Warrane College UNSW | college accommodation for students at UNSW
Warrane College UNSW | college accommodation for students at UNSW

2015 Cultural scholarship winner was an early achiever

Cameron Panzenbock (Pictured)

Warrane’s 2015 Cultural Scholarship winner, Cameron Panzenbock, has been an early achiever on a grand scale, notching up achievements well before coming to university that would satisfy many people over a lifetime.

After a distinguished school career, Cameron decided at the youthful age of 16, that it would be best to wait a couple of years before entering university, deferred for two years and took a job with a small startup software development company in North Queensland.

“The idea was to earn some money, get some experience and wait until I turned 18,” Cameron explained.

When the two years was up last year, Cameron left the company as a senior developer. Over the period, he had also involved himself actively in his local community, taking part in community events and in his local Catholic parish and participating in the local St Vincent de Paul Society.

His cultural pursuits began early at his school: Gilroy Santa Maria College in Ingham, Queensland. While there, he played piano for more than 10 years, passed the AMEB Grade 8 Practical Exam with a Distinction in 2013.

He also played with ensembles, solo (mainly classical music) and also enjoyed learning music by ear.

“In high school I also took part in a small drama group,” he said. “I took art classes and placed once or twice in drawing and painting sections in my town’s arts festival.

“As a hobby I’ve written quite a bit of expressive poetry, and I also picked up a bit of basic Ukulele for fun.” For exercise, Cameron was keen on Taekwondo, achieving a first-degree black belt, and enjoys long distance cycling when he can fit it in.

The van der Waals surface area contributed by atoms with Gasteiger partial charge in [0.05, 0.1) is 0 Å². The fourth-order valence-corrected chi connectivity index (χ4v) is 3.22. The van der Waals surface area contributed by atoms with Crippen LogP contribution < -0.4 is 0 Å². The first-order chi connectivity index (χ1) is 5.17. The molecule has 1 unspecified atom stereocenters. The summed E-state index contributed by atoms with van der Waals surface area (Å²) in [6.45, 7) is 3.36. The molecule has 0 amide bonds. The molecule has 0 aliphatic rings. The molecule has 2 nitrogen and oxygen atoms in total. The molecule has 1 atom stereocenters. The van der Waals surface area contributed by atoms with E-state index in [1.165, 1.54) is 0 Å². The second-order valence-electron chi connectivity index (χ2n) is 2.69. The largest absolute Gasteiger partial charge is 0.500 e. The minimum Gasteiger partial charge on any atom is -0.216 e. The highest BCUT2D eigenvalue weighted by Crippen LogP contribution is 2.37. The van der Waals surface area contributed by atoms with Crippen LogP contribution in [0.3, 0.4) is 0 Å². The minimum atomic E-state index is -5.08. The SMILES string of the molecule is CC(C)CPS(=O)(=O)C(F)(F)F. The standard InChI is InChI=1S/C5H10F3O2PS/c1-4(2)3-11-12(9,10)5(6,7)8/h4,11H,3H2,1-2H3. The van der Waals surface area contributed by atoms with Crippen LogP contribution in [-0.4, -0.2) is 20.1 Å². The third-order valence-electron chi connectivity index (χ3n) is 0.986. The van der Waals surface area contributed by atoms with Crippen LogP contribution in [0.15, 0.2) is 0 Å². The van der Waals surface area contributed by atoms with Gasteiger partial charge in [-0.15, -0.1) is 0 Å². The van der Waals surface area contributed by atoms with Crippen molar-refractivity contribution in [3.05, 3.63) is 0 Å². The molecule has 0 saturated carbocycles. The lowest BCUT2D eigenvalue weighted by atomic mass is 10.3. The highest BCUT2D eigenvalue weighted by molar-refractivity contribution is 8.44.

Since arriving at UNSW he has already received an All Rounder award from the university and a UNSW Computing Leadership Award. He says computing is one of his great passions, leading him to enrol in the UNSW Computer Engineering course.

“I’ve always wanted to get into the computing field,” he says. “I’m analytically minded and I like devising creative solutions within tightly defined constraints.”

That talent led to him winning a national game-making competition twice in early high school – the ACMI Screen It competition.

Cameron says his leadership skills were honed at school, where he was voted vice-captain, that they were developed further through his work with the computer firm.

“I found I was able to put the leadership skills to good use in my profession from 2013-14,” he said, “which helped me to reach the position of senior developer with the company.”

Finally, Cameron’s academic achievements have been considerable. He achieved an “Overall Position” (or OP as Queensland calls its tertiary entrance score) of 2. This is equivalent roughly to an ATAR in the range of 98 to 99. Almost as an afterthought, Cameron also mentions that he was awarded Dux of his grade in years 10 to 12 when he was two years younger than most of his peers.